When organising my own wedding a question about kids popped up. What do you do about kids? Should you invite them? At what age will they count towards a full menu? How do you communicate with parents most effectively?
In Part One I’ve documented the intricacies that come with inviting or not inviting kids, and how to inform (and deal with) parents who are more on the insistent side. I hope I don’t offend any parents, but these are lessons I’ll keep in mind when I’m a parent myself.
There’s no true diplomatic method to handle it. You either be crystal clear on your initial invite whether the kids of that couple are invited, or run the risk of parents announcing that they’re bringing their uninvited kids along. If you’re nearing the final stages of your wedding, this could prove stressful, especially if your venue has limited seating. If there aren’t many kids involved, call each of your friends who have kids to let them know about the situation, especially if you don’t have a standard answer for all kids. A call is always better than an email. Better still, if you have one clear cut policy that no kids allowed for the entire wedding, no exceptions, then all you need is a simple catch-all phrase you can attach to the end of your invite.
Suggested phrase: “Though we’d love to have your lovely children join our ceremony and banquet, the venue has very limited seating, so we’re unfortunately unable to accommodate children under age . Sorry! We hope you understand!” (the Internet, I’m sure, has many other diplomatic examples).
It’s really a matter of managing expectations and being clear about your wishes from the start.
Everyone’s worldview is different – for some, kids are the light of the party. In the eyes of the doting parent, their kids are ever so adorable; of course they’d naturally be invited to a wedding! An observant reader, Mabel, commented on the last post that for Asian families, a wedding is often an event to “show the world” to a kid, and also an opportunity to show-off their kid. It’s not a bad thing – just the way weddings and big events are viewed in certain cultures, or specific families. For some, kids ruin a wedding: they could be noisy, unpredictable and waily. A solemn wedding, furthermore, will bore the heck out of a normal kid. That’s probably why they act out. When these viewpoints and expectations of the parents clash with those of the bride and groom, a mature, friendly conversation has to be had.
As the wedding organisers, be crystal clear about your rules and expectations from the get-go, ideally spelled out in the first invitation you send out. Pick up the phone and have a conversation with the related parties.
For the parents who have children, your to-be-wed friends will thank you a million and think very highly of your considerate nature if you clarify whether your kids are invited before deciding to bring them along, especially if it’s not clear on the invite. I know there are two opposing interests at stake here. But since it’s the bride and groom’s wedding, their wishes take precedent.
In Chinese weddings, instead of a gift registry, guests give a red packet with money or a cheque to the newly-weds. The intention of this cash gift is to help the couple out on their wedding expenses, together with passing along good fortune. It’s not all too different from a gift registry – instead of buying items that the couple want for their new home (which, unfortunately, many couples in Hong Kong can’t afford anyway!), the cash is used to offset the financial burden of hosting a wedding. To some of my non-Chinese friends this sounds strange, and perhaps ‘miserly’ – nothing can replace the warmth of receiving a useful, personally selected gift, right? While I like the wedding registry concept and have a lot of fun scrolling the catalogues and buying gifts for my Western friends’ weddings, I do favour the cash gift concept – couples have more freedom to do what they want with the contributions, and to the guests it’s more “fair” in a way. There’s an unspoken, culturally accepted suggested sum for Chinese banquet halls and Western hotels respectively, so everyone more or less pays the same contribution depending on the venue. I’m not 100% sure how it works for gift registries, but I sometimes hear there’s a race to get the more reasonably priced items instead of being stuck with the big purchases towards the end of the registry list? Is it possible that one guest will end up paying much more for an item on the registry as opposed to another?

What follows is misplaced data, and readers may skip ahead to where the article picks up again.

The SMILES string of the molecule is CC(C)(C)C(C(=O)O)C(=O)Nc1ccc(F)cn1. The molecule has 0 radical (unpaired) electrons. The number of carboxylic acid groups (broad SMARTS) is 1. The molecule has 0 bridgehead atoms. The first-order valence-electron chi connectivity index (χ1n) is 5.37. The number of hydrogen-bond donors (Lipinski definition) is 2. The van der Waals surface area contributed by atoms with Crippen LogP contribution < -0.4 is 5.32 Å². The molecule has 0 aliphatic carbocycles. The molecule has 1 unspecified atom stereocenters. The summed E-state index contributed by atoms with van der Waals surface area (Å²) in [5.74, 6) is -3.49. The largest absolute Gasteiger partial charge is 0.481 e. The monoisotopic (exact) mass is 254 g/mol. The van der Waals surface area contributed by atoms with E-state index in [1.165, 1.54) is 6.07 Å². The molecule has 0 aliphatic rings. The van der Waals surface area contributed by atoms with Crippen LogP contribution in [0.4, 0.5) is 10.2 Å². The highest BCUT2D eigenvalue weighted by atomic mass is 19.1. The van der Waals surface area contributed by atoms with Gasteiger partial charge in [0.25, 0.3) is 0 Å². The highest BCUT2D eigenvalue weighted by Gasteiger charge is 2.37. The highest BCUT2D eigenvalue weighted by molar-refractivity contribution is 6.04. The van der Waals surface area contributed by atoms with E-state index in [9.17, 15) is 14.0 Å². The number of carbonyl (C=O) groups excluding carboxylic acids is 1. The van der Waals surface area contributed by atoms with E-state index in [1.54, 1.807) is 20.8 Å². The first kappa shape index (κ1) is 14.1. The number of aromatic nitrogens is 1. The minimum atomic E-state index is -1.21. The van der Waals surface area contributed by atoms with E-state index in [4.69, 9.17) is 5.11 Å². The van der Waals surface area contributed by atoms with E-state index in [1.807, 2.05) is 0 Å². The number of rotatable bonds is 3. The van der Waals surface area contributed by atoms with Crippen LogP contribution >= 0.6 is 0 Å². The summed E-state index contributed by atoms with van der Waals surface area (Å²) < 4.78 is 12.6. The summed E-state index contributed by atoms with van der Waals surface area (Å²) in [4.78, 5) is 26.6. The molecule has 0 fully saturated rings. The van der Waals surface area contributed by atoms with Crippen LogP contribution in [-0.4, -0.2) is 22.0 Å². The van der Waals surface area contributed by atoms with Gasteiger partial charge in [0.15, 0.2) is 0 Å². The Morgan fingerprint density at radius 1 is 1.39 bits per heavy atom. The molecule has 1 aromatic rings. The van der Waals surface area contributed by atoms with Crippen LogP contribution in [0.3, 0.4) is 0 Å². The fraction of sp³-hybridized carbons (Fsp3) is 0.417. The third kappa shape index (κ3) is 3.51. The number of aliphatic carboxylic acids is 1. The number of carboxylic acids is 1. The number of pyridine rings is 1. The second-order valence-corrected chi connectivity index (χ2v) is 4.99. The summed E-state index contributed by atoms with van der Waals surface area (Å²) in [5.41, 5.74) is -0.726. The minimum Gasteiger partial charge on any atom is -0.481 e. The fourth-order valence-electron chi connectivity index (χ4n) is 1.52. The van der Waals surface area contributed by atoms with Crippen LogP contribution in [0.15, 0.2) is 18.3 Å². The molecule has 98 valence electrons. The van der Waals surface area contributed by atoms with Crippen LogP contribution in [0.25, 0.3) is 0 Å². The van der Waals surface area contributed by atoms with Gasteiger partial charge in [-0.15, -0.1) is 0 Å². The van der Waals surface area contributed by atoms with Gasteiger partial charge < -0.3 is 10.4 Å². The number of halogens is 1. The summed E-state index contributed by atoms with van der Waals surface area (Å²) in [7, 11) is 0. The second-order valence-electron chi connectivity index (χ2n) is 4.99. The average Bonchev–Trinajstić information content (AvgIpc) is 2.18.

The topic of contributions is related to our discussion of the kid’s policy, because in Asian weddings, one has to think whether it’s necessary to pay for your kid’s share. For Chinese banquets, the answer is mostly no. Children (usually under 3) dine for free and there’s no need to factor in their price, especially if they’re only occupying a baby-chair. For Western weddings though – children ordering a kid’s menu most often incurs costs. Unless, the venue has chipped in the kid’s menus as a gesture of goodwill, or if their policy specifies that kids under  dine for free. As a courtesy, it’s always a kind gesture to chip in your kid’s share, especially if you were the one to request a kid’s menu if your child is not within the kid’s menu age limit. The newlyweds would be forever grateful for this goodwill.
The bottom line though – like mom said – you’re hosting a wedding because you want people to celebrate with you. If theoretically you get no red-packets at all, then so be it. They are your guests.
Featured image credit: Wild Tales, The Movie